The random substitutional solid solution between the antiferromagnetic (AFM) full-Heusler alloy Ru2MnSn and the ferromagnetic (FM) full-Heusler alloy Ru2FeSn provides a rare opportunity to study FM-AFM phase competition in a near-lattice-matched, cubic system, with full solubility. At intermediate x in Ru2Mn1-xFexSn this system displays suppressed magnetic ordering temperatures, spatially coexisting FM and AFM order, and strong coercivity enhancement, despite rigorous chemical homogeneity. Here, we construct the most detailed temperature- and x-dependent understanding of the magnetic phase competition and coexistence in this system to date, combining wide-temperature-range neutron diffraction and small-angle neutron scattering with magnetometry and specific heat measurements on thoroughly characterized polycrystals. A complete magnetic phase diagram is generated, showing FM-AFM coexistence between x≈0.30 and x≈0.70. Important insight is gained from the extracted length scales for magnetic phase coexistence (25-100 nm), the relative magnetic volume fractions and ordering temperatures, and remarkable x-dependent trends in magnetic and electronic contributions to specific heat. An unusual feature in the magnetic phase diagram (an intermediate FM phase) is also shown to arise from an extrinsic effect related to a minor Ru-rich secondary phase. The established magnetic phase diagram is then discussed with the aid of phenomenological modeling, clarifying the nature of the mesoscale phase coexistence with respect to the understanding of disordered Heisenberg models.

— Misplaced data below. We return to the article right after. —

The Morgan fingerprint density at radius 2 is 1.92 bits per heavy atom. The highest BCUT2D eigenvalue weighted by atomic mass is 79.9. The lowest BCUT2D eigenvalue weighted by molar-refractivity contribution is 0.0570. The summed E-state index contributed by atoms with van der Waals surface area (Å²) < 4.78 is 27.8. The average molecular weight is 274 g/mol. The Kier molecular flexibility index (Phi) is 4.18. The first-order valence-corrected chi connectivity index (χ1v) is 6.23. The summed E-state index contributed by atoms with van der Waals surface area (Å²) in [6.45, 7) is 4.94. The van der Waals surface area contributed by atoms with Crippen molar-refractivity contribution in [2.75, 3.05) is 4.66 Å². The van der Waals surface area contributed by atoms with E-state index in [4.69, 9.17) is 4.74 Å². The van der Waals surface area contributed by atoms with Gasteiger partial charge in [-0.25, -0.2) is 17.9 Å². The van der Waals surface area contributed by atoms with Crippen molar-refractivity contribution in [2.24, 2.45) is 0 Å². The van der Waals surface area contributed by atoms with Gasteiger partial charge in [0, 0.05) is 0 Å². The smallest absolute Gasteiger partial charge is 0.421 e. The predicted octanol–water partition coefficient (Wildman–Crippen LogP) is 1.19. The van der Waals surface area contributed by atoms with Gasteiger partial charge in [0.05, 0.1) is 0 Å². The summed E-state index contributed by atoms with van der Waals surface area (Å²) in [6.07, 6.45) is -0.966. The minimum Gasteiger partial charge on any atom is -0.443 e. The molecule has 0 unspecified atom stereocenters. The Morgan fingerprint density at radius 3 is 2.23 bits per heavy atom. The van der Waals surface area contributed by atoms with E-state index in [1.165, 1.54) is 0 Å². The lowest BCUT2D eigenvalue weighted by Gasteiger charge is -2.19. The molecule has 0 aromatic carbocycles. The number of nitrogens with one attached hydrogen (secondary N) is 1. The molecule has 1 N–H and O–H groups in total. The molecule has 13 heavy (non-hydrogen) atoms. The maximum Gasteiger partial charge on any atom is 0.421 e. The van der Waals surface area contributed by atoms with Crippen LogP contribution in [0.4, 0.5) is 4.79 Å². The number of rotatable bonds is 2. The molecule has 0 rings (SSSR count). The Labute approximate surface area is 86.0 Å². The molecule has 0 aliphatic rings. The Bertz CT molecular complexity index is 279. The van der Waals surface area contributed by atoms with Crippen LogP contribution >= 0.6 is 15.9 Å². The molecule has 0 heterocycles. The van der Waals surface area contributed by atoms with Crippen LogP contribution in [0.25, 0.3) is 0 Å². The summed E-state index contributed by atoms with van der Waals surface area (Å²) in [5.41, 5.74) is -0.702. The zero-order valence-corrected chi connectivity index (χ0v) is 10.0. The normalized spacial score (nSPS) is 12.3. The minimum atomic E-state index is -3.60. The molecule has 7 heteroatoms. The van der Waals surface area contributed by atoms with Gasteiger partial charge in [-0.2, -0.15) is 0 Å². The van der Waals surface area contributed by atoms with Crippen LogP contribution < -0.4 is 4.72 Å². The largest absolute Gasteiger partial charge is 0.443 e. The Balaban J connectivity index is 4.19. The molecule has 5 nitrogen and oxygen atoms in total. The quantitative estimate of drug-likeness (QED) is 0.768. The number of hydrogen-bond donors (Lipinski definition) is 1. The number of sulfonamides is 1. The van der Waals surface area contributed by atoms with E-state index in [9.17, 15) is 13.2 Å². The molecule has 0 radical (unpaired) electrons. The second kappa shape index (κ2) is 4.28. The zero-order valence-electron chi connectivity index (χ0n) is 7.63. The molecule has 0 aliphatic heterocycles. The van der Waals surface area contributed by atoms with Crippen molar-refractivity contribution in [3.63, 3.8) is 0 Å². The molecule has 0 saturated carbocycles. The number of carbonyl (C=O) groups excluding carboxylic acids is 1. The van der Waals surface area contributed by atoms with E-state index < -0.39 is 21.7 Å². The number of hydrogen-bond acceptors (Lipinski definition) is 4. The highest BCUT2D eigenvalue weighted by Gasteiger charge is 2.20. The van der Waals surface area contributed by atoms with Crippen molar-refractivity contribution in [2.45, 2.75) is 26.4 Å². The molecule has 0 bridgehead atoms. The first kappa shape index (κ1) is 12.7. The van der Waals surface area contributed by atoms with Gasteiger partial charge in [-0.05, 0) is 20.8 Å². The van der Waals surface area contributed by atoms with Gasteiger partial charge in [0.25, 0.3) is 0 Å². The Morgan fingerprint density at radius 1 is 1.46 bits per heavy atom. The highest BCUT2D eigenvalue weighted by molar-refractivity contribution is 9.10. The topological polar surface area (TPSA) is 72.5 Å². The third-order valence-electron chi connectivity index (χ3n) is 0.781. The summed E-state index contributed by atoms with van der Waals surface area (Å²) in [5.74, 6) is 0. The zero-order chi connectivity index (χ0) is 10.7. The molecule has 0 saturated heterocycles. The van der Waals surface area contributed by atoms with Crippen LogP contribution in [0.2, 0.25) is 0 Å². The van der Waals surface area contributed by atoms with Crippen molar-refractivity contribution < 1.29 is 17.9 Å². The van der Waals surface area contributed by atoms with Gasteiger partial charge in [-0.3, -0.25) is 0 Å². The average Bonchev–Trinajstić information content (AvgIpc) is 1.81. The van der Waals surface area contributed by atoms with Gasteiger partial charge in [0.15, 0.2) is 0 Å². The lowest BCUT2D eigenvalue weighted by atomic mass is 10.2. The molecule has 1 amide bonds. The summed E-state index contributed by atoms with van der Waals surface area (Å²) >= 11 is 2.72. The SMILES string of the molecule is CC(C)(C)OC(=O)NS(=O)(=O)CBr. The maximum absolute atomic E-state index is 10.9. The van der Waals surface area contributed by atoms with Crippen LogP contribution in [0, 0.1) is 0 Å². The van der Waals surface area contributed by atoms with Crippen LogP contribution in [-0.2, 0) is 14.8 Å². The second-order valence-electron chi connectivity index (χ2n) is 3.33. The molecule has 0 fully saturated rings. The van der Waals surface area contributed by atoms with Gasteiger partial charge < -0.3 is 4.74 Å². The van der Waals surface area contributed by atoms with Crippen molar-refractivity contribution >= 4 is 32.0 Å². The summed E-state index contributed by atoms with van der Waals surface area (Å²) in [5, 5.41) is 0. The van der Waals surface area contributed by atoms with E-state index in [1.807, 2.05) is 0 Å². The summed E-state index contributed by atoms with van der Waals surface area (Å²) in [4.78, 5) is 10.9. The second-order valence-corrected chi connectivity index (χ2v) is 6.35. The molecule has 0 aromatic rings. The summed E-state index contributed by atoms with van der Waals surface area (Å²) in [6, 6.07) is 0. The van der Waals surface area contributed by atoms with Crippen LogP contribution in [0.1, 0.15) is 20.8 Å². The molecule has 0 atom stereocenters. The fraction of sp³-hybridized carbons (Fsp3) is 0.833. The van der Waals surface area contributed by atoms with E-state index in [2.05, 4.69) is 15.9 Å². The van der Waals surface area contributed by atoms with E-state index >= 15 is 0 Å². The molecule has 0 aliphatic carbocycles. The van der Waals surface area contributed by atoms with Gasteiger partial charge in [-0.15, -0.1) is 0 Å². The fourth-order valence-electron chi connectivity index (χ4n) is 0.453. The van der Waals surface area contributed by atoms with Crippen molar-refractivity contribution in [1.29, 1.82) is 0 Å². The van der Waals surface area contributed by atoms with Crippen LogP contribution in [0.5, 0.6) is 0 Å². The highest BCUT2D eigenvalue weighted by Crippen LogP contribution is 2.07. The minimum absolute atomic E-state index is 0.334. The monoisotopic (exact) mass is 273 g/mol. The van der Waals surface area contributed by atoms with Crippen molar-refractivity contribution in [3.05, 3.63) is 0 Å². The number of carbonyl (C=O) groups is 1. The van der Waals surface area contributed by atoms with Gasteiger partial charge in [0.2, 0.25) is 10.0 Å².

Bibliographical noteFunding Information:
This work was supported primarily by the U.S. Department of Energy through the University of Minnesota Center for Quantum Materials under Grant No. DE-SC-0016371. E.M. acknowledges financial support from the Natural Sciences and Engineering Research Council of Canada. The work at UC Santa Barbara was supported by the National Science Foundation (NSF) Materials Research Science and Engineering Center (MRSEC) under Grant No. DMR-1720256 (IRG-1). Part of this research used resources at the High Flux Isotope Reactor, a DOE Office of Science User Facility operated by the Oak Ridge National Laboratory. We thank E. Decolvenaere and D. Ryan for useful conversations.
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